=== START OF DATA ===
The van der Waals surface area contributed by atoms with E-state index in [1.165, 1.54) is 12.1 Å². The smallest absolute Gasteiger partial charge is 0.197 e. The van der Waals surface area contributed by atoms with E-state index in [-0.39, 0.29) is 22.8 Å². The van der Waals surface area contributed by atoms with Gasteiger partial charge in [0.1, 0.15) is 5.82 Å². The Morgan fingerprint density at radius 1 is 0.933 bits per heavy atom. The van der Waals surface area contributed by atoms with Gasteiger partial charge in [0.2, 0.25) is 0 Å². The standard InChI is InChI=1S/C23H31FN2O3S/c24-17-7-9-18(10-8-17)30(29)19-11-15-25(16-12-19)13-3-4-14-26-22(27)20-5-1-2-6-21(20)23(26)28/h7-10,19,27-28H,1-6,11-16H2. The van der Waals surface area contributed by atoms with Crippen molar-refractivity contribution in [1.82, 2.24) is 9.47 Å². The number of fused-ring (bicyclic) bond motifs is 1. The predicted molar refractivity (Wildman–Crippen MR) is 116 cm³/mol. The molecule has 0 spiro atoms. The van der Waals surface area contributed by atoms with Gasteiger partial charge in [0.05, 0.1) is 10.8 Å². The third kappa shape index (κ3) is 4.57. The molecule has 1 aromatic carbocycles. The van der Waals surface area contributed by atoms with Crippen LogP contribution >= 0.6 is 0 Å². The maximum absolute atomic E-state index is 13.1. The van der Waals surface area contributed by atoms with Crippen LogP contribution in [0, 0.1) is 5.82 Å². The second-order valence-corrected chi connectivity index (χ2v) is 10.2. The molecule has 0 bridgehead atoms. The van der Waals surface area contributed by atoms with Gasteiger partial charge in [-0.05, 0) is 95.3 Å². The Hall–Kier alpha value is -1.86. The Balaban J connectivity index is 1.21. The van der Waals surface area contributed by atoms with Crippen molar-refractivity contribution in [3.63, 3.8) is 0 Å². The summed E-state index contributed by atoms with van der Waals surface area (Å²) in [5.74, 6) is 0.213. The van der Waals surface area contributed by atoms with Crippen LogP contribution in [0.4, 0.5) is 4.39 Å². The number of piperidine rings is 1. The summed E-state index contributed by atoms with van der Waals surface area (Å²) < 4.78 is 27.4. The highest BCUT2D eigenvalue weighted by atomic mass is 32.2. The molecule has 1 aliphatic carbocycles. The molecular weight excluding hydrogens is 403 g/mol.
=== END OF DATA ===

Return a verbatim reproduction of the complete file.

The van der Waals surface area contributed by atoms with E-state index in [1.165, 1.54) is 12.1 Å². The smallest absolute Gasteiger partial charge is 0.197 e. The van der Waals surface area contributed by atoms with E-state index in [-0.39, 0.29) is 22.8 Å². The van der Waals surface area contributed by atoms with Gasteiger partial charge in [0.1, 0.15) is 5.82 Å². The Morgan fingerprint density at radius 1 is 0.933 bits per heavy atom. The van der Waals surface area contributed by atoms with Gasteiger partial charge in [0.2, 0.25) is 0 Å². The standard InChI is InChI=1S/C23H31FN2O3S/c24-17-7-9-18(10-8-17)30(29)19-11-15-25(16-12-19)13-3-4-14-26-22(27)20-5-1-2-6-21(20)23(26)28/h7-10,19,27-28H,1-6,11-16H2. The van der Waals surface area contributed by atoms with Crippen molar-refractivity contribution in [1.82, 2.24) is 9.47 Å². The number of fused-ring (bicyclic) bond motifs is 1. The predicted molar refractivity (Wildman–Crippen MR) is 116 cm³/mol. The molecule has 0 spiro atoms. The van der Waals surface area contributed by atoms with Gasteiger partial charge in [0.05, 0.1) is 10.8 Å². The third kappa shape index (κ3) is 4.57. The molecule has 1 aromatic carbocycles. The van der Waals surface area contributed by atoms with Crippen LogP contribution >= 0.6 is 0 Å². The maximum absolute atomic E-state index is 13.1. The van der Waals surface area contributed by atoms with Crippen LogP contribution in [0, 0.1) is 5.82 Å². The second-order valence-corrected chi connectivity index (χ2v) is 10.2. The molecule has 0 bridgehead atoms. The van der Waals surface area contributed by atoms with Gasteiger partial charge in [-0.05, 0) is 95.3 Å². The Hall–Kier alpha value is -1.86. The Balaban J connectivity index is 1.21. The van der Waals surface area contributed by atoms with Crippen molar-refractivity contribution in [3.63, 3.8) is 0 Å². The summed E-state index contributed by atoms with van der Waals surface area (Å²) in [5.74, 6) is 0.213. The van der Waals surface area contributed by atoms with Crippen LogP contribution in [0.4, 0.5) is 4.39 Å². The number of piperidine rings is 1. The summed E-state index contributed by atoms with van der Waals surface area (Å²) < 4.78 is 27.4. The highest BCUT2D eigenvalue weighted by atomic mass is 32.2. The molecule has 1 aliphatic carbocycles. The molecular weight excluding hydrogens is 403 g/mol.